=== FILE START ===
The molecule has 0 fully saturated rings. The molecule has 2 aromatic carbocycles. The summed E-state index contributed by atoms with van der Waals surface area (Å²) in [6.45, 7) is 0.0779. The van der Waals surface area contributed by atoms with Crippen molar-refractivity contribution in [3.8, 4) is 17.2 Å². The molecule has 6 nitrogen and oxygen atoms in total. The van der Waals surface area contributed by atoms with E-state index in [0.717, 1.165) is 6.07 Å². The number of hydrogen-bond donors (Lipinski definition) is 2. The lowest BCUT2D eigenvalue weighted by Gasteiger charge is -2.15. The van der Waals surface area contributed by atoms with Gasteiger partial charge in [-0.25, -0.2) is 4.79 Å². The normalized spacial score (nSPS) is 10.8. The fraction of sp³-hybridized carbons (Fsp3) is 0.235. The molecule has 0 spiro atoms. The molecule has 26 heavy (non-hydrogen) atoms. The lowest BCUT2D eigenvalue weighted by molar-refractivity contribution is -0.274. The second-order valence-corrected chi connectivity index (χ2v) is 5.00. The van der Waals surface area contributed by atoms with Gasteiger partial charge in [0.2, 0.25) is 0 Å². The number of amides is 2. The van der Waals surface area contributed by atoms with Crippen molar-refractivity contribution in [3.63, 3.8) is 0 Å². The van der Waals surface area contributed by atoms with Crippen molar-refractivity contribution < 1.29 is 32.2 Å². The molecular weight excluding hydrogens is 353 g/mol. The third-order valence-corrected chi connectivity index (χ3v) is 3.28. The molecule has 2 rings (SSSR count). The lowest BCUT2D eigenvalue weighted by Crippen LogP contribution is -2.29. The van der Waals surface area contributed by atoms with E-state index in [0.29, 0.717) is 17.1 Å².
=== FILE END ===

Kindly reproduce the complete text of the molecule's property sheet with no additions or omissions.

The molecule has 0 fully saturated rings. The molecule has 2 aromatic carbocycles. The summed E-state index contributed by atoms with van der Waals surface area (Å²) in [6.45, 7) is 0.0779. The van der Waals surface area contributed by atoms with Crippen molar-refractivity contribution in [3.8, 4) is 17.2 Å². The molecule has 6 nitrogen and oxygen atoms in total. The van der Waals surface area contributed by atoms with E-state index in [0.717, 1.165) is 6.07 Å². The number of hydrogen-bond donors (Lipinski definition) is 2. The lowest BCUT2D eigenvalue weighted by Gasteiger charge is -2.15. The van der Waals surface area contributed by atoms with Gasteiger partial charge in [-0.25, -0.2) is 4.79 Å². The normalized spacial score (nSPS) is 10.8. The fraction of sp³-hybridized carbons (Fsp3) is 0.235. The molecule has 0 spiro atoms. The molecule has 26 heavy (non-hydrogen) atoms. The lowest BCUT2D eigenvalue weighted by molar-refractivity contribution is -0.274. The second-order valence-corrected chi connectivity index (χ2v) is 5.00. The van der Waals surface area contributed by atoms with Gasteiger partial charge in [0.2, 0.25) is 0 Å². The number of amides is 2. The van der Waals surface area contributed by atoms with Crippen molar-refractivity contribution in [3.63, 3.8) is 0 Å². The van der Waals surface area contributed by atoms with Crippen molar-refractivity contribution < 1.29 is 32.2 Å². The molecular weight excluding hydrogens is 353 g/mol. The third-order valence-corrected chi connectivity index (χ3v) is 3.28. The molecule has 2 rings (SSSR count). The lowest BCUT2D eigenvalue weighted by Crippen LogP contribution is -2.29. The van der Waals surface area contributed by atoms with E-state index in [0.29, 0.717) is 17.1 Å².